From time to time, a judicial opinion is released that is so informative that it is worthy of two blog posts. A recent decision released by Division Three of the Court of Appeals of Washington, because the depth into which it discusses sentencing guidelines, does just that.
The facts are simply these. Enrique Hernandez pled guilty to felony driving under the influence and third degree assault. Before trial, he asked the court to declare his offender score. He disagreed with the State about what the score should be. He believed it should be a 5; the State believed it should be a 9.
The trial court agreed with the State, and took into account the following criminal history: a juvenile conviction for robbery and adult convictions for forgery, two DUIs, physical control convictions, malicious mischief, attempting to elude, possession of stolen property, and a felony DUI. Mr. Hernandez received 5 years in prison.
On appeal, Mr. Hernandez argued that the trial court erroneously considered previous convictions. RCW 9.94A.525(2)(e) governs what previous convictions a trial court may consider when sentencing someone for felony DUI. It is not easy to understand, but previous caselaw clarifies it considerably.
The statute itself states that courts may consider:
If the present conviction is felony driving while under the influence of intoxicating liquor or any drug (RCW 46.61.502(6)) or felony physical control of a vehicle while under the influence of intoxicating liquor or any drug (RCW 46.61.504(6)), all predicate crimes for the offense as defined by RCW 46.61.5055(14) shall be included in the offender score, and prior convictions for felony driving while under the influence of intoxicating liquor or any drug (RCW 46.61.502(6)) or felony physical control of a vehicle while under the influence of intoxicating liquor or any drug (RCW 46.61.504(6)) shall always be included in the offender score. All other convictions of the defendant shall be scored according to this section.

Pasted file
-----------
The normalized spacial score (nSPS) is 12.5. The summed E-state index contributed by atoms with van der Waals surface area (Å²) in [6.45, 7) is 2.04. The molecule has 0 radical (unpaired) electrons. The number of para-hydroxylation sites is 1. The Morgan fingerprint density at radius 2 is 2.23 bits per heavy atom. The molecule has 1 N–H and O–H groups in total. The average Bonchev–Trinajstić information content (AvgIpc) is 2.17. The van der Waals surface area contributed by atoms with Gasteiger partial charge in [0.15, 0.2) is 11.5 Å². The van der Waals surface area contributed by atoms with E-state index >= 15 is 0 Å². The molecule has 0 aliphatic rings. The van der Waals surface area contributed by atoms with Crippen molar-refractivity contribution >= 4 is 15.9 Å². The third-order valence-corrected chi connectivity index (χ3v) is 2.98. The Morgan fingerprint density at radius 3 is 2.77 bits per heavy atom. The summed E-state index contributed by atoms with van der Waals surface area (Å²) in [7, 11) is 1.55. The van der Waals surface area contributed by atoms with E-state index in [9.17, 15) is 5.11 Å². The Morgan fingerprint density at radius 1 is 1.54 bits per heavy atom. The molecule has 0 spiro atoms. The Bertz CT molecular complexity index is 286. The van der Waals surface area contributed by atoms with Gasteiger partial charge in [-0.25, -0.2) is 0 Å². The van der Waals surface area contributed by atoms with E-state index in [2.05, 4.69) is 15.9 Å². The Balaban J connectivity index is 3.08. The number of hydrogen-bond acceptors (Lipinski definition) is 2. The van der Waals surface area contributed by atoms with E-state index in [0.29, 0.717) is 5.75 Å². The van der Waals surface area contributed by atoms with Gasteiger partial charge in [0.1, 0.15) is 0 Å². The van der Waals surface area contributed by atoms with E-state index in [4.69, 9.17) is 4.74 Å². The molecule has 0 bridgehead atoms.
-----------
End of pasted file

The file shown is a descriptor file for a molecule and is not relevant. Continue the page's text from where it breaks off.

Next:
When read with the other parts of section 525, it is easy to see why courts may be confused. Apart from DUI offenses, the statute is unclear about what other offenses may survive. The court trying Mr. Hernandez thought all previous charges that fit within the statutory timeframes could be maintained, while other courts have concluded that only previous DUI and serious driving felony offenses could be included in an offender score.
With a circuit split amongst our Courts of Appeals, it seems a distinct possibility that our Supreme Court may soon address the issue to clarify what courts may consider when determining a felony DUI offender's score. Watch this space for more information.
If you have been charged with a DUI around Seattle, you need an experienced DUI attorney to protect your rights. Attorney Steve Karimi has decades of experience both prosecuting and defending those accused of a DUI. If you face a DUI charge, contact him today for a free consultation.